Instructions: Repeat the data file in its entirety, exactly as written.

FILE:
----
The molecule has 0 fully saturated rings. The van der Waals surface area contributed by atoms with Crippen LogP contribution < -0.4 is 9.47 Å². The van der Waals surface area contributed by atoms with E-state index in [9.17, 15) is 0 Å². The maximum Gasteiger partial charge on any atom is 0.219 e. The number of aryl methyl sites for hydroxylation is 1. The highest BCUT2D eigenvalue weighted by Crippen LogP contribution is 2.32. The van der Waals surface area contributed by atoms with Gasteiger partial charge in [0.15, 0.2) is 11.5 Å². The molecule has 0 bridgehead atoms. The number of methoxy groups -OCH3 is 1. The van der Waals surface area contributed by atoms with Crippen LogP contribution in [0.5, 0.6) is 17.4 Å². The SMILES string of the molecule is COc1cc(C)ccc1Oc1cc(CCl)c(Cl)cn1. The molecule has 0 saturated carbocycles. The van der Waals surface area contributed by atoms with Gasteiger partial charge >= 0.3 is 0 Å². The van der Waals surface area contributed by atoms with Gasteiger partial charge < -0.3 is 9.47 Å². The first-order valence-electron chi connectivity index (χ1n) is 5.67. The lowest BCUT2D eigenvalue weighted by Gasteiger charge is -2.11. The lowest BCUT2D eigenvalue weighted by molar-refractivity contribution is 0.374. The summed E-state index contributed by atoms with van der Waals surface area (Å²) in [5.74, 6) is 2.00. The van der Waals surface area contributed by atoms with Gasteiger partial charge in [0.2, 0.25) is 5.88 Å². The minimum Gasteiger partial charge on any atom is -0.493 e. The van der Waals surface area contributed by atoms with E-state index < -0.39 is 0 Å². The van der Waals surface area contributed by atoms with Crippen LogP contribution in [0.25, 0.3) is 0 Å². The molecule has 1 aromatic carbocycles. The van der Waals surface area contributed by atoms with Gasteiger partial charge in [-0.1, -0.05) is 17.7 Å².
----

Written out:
The molecule has 0 fully saturated rings. The van der Waals surface area contributed by atoms with Crippen LogP contribution < -0.4 is 9.47 Å². The van der Waals surface area contributed by atoms with E-state index in [9.17, 15) is 0 Å². The maximum Gasteiger partial charge on any atom is 0.219 e. The number of aryl methyl sites for hydroxylation is 1. The highest BCUT2D eigenvalue weighted by Crippen LogP contribution is 2.32. The van der Waals surface area contributed by atoms with Gasteiger partial charge in [0.15, 0.2) is 11.5 Å². The molecule has 0 bridgehead atoms. The number of methoxy groups -OCH3 is 1. The van der Waals surface area contributed by atoms with Crippen LogP contribution in [0.5, 0.6) is 17.4 Å². The SMILES string of the molecule is COc1cc(C)ccc1Oc1cc(CCl)c(Cl)cn1. The molecule has 0 saturated carbocycles. The van der Waals surface area contributed by atoms with Gasteiger partial charge >= 0.3 is 0 Å². The van der Waals surface area contributed by atoms with Gasteiger partial charge < -0.3 is 9.47 Å². The first-order valence-electron chi connectivity index (χ1n) is 5.67. The lowest BCUT2D eigenvalue weighted by Gasteiger charge is -2.11. The lowest BCUT2D eigenvalue weighted by molar-refractivity contribution is 0.374. The summed E-state index contributed by atoms with van der Waals surface area (Å²) in [5.74, 6) is 2.00. The van der Waals surface area contributed by atoms with Gasteiger partial charge in [0.2, 0.25) is 5.88 Å². The minimum Gasteiger partial charge on any atom is -0.493 e. The van der Waals surface area contributed by atoms with E-state index < -0.39 is 0 Å². The van der Waals surface area contributed by atoms with Crippen LogP contribution in [0.25, 0.3) is 0 Å². The molecule has 1 aromatic carbocycles. The van der Waals surface area contributed by atoms with Gasteiger partial charge in [-0.1, -0.05) is 17.7 Å².